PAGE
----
Canada’s first food bank opened in Edmonton during the recession of the early 1980s. Since then, Canadians have constructed a compelling narrative about the problem of hunger in our communities. To this problem, food seems like the natural solution, and so what was originally conceived as a temporary response to an emergency has become institutionalized across the country. Whether it’s through food banks, food drives or free meals, food charity has become the dominant answer to the pervasive problem of hunger.
Despite this outpouring of generosity, food insecurity persists. According to the most recent national measure in 2012, over four million Canadians are food insecure, including 1.15 million children. That’s one in eight households that struggle to put food on the table. Unfortunately, emergency food has never had the power to reduce food insecurity.
Studies undertaken by PROOF, a food insecurity research team at the University of Toronto, have shown that only one quarter of food-insecure households are likely to access a food bank. Going to a food bank is a last resort for many — on par with pawning your things to pay for groceries. Although some food banks are trying to address concerns around dignity, choice, nutrition, culturally appropriate foods and accessibility, most are unable to meet the needs of their users due to a lack of resources, awareness or understanding. And people are usually offered only a few days’ worth of groceries, which doesn’t address long-term food insecurity.
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Food charity has been called “a miracle of the human spirit” by Sylvain Charlebois, a Canadian food distribution researcher at Dalhousie University. The real miracle, however, would be ending the emergency altogether. Food charity is, at best, a Band-Aid solution. At its worst, it actually exacerbates the problem. Graham Riches, an emeritus professor at the University of British Columbia and a tireless proponent of the right to food, has called food charity a “moral safety valve” that absolves us of responsibility to address the root causes of poverty in a more effective and humane way.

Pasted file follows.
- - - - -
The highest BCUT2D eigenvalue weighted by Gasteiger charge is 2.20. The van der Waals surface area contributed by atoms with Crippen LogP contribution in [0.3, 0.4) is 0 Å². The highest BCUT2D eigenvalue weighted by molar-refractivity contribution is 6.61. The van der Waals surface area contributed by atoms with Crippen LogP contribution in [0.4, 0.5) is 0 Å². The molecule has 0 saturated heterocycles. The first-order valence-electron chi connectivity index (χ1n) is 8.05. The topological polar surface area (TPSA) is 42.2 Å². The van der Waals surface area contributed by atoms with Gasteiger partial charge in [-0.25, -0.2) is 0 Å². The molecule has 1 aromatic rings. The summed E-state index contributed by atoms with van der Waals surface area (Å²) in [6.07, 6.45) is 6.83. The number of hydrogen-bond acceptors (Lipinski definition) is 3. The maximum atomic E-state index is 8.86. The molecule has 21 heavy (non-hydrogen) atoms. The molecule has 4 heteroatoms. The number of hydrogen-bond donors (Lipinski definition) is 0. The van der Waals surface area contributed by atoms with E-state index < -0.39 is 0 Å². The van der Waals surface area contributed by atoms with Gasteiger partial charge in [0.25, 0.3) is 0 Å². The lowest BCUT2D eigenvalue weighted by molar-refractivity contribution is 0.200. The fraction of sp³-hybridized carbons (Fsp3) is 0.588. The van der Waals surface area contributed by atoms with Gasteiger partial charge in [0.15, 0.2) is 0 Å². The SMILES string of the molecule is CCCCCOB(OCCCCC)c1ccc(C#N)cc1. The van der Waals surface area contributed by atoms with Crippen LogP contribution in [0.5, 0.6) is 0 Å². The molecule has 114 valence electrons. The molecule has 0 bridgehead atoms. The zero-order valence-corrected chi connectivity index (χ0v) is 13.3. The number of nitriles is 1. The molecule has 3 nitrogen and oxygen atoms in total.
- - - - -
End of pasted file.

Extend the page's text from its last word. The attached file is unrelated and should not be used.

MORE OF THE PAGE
Looking at poverty through the lens of hunger suggests easy, intuitive solutions like free or inexpensive food. But really, food insecurity is a result of not having enough money to buy food. That means the only real solutions are income-based.
Income solutions are proven to work. Food insecurity rates among Canadian seniors are low because they receive what is essentially a basic income from the federal government. Old Age Security (OAS) and the Guaranteed Income Supplement (GIS) can change people’s lives overnight on their 65th birthday. Likewise, the Canada Child Benefit (CCB) reduced the rate of severe food insecurity among low-income families by one-third after its introduction in 2016.
Although these results are promising, many families continue to struggle. Valerie Tarasuk, PROOF’s principal investigator, says, “To have a stronger impact on food insecurity, the government would need to put more money in the hands of the lowest-income families.” Regrettably, the OAS, GIS and CCB also leave behind all those adults who are not yet 65 and who do not have children. To eliminate poverty entirely, a basic income is needed for every individual living on a low income.
According to the latest data, more than half of food-insecure households in Canada are supported by working people. Just having a job is no longer enough to ensure someone can afford basic necessities for themselves and their family. The face of hunger is clearly changing in Canada, and the narrative about how to respond must change, too.
This column first appeared in Broadview‘s May 2020 issue with the title “Beyond food charity.”
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